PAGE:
One piece in the concert will conjure up memories of the living river. The Santa Cruz has been dead so long that the troupe had trouble finding living Tucsonans who remember it. They finally located one woman, Menlo Park community leader Lillian Lopez-Grant, who has lived all of her years along its banks.

She talked to Eisele and dancer Valerie Selden about her childhood memories from the 1940s and '50s.

"She used to picnic along the river," Eisele says. "Girls were not allowed to swim, but boys were." Even so, Lopez-Grant "associated the river with a feeling of freedom."

Selden and dancer April Douet choreographed a three-minute work to be danced in the riverbed to "audio of Lillian speaking," Eisele says. "It's about one life connected to the river."

The concert will begin in a grassy area on the riverbank, where chairs will be set up for the audience. The first dance, "Drink, Brush, Wash, Flush," is a humorous look at our private water rituals. Sunday-morning bicyclists may be surprised to see one of its props—a real toilet—sitting out in the open.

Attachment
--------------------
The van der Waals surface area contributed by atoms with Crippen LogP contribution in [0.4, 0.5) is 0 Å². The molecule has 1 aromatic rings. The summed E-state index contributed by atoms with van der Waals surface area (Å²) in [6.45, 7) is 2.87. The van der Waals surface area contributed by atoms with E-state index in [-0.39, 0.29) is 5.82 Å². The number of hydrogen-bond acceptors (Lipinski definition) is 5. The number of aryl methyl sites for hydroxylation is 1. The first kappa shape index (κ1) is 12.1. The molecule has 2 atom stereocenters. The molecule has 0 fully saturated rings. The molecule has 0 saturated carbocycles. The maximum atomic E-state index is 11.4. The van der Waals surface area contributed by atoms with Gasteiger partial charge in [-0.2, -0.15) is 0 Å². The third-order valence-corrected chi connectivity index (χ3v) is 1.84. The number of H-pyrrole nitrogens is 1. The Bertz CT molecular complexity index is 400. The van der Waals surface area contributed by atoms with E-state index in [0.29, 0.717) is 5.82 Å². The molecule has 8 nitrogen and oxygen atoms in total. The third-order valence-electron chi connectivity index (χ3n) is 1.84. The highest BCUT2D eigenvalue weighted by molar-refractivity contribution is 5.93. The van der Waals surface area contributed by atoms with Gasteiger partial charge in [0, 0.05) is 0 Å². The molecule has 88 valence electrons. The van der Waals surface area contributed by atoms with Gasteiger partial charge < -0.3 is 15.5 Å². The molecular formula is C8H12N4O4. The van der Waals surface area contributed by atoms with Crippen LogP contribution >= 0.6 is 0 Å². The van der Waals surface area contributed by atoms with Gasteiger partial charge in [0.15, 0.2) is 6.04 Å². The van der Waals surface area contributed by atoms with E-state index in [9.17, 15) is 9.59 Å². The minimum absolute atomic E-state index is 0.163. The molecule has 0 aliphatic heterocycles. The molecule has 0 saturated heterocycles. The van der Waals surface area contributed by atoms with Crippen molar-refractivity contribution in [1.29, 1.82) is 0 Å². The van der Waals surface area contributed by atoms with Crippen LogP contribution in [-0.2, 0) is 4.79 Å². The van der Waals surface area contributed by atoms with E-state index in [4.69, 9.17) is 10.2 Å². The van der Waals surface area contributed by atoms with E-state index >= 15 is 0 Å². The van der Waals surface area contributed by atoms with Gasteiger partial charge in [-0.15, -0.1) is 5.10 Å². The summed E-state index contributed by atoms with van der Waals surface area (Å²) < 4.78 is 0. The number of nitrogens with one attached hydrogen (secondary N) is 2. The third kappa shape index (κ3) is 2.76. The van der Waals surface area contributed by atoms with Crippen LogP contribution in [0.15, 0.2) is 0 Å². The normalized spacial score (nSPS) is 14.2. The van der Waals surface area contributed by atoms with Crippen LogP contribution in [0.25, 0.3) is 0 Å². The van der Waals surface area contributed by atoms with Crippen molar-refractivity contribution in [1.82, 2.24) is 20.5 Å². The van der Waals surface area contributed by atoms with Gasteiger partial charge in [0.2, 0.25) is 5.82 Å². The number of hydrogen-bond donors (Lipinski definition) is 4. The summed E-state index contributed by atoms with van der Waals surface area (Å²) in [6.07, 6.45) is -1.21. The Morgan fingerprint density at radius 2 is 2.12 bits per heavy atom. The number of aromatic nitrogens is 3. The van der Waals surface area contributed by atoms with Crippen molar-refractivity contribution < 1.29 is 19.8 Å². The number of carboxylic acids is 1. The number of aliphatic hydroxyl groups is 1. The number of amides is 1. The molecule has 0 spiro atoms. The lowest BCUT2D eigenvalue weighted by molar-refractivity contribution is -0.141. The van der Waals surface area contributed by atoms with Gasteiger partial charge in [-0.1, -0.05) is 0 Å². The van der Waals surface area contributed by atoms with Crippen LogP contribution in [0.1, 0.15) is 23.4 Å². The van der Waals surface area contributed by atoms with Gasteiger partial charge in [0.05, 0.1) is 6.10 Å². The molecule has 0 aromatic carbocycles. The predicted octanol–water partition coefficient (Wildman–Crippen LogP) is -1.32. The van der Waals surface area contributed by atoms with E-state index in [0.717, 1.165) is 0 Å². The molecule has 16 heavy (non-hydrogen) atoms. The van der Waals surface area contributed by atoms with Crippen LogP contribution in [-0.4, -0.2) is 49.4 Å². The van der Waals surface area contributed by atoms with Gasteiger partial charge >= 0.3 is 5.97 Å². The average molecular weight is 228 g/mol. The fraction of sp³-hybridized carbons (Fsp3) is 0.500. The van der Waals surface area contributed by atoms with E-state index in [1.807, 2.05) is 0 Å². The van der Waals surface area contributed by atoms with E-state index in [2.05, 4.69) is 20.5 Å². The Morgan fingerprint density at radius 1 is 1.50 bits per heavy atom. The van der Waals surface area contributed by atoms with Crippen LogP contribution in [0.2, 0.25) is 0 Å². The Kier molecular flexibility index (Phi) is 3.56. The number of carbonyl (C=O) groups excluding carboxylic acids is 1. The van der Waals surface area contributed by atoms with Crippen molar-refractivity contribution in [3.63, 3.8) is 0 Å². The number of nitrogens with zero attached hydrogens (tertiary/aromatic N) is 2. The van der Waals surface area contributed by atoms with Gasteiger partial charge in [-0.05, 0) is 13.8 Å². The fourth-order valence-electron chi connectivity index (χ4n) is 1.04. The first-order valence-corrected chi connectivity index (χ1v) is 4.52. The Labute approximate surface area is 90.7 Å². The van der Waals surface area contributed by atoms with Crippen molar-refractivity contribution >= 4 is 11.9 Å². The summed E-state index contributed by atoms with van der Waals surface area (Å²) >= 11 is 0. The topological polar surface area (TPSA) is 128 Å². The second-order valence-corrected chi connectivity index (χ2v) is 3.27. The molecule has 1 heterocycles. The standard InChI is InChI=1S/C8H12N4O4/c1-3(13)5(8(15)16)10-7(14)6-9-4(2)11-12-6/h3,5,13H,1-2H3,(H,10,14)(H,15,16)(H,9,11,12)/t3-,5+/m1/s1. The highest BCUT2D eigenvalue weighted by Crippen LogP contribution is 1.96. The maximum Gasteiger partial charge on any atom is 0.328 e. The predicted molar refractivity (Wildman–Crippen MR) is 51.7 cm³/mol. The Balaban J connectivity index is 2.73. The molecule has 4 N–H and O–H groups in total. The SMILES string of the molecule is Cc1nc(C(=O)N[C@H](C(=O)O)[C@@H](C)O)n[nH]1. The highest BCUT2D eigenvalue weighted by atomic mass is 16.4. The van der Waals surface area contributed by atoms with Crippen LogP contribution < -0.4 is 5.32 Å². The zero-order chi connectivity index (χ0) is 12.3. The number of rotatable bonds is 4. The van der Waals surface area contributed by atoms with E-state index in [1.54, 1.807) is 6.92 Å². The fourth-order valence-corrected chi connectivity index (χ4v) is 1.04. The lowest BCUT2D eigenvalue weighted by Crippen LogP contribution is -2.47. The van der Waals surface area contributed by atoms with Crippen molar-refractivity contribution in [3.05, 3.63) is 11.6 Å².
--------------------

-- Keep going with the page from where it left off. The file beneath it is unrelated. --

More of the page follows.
The work's suite of four solos examines how we use water every day. Tammy Rosen dances alongside the toilet, while Douet cavorts with drinking water in a plastic pitcher. (A glass one bit the dust in rehearsal.) New company member Kate Blair partners with a toothbrush, and guest artist Greg Colburn struts with a sink. The recorded music—managed by Flam Chen's Paul Weir in a solar trailer—features two original compositions, by Vicki Brown and David Sudak.

Rosen reprises "Bottled," a humorous look at our overuse of plastic water bottles. First seen last spring in Watershed, a concert at Pima Community College that served as a prelude to FLOW, the five-dancer work has dancing fairies taking the over-consuming humans to task.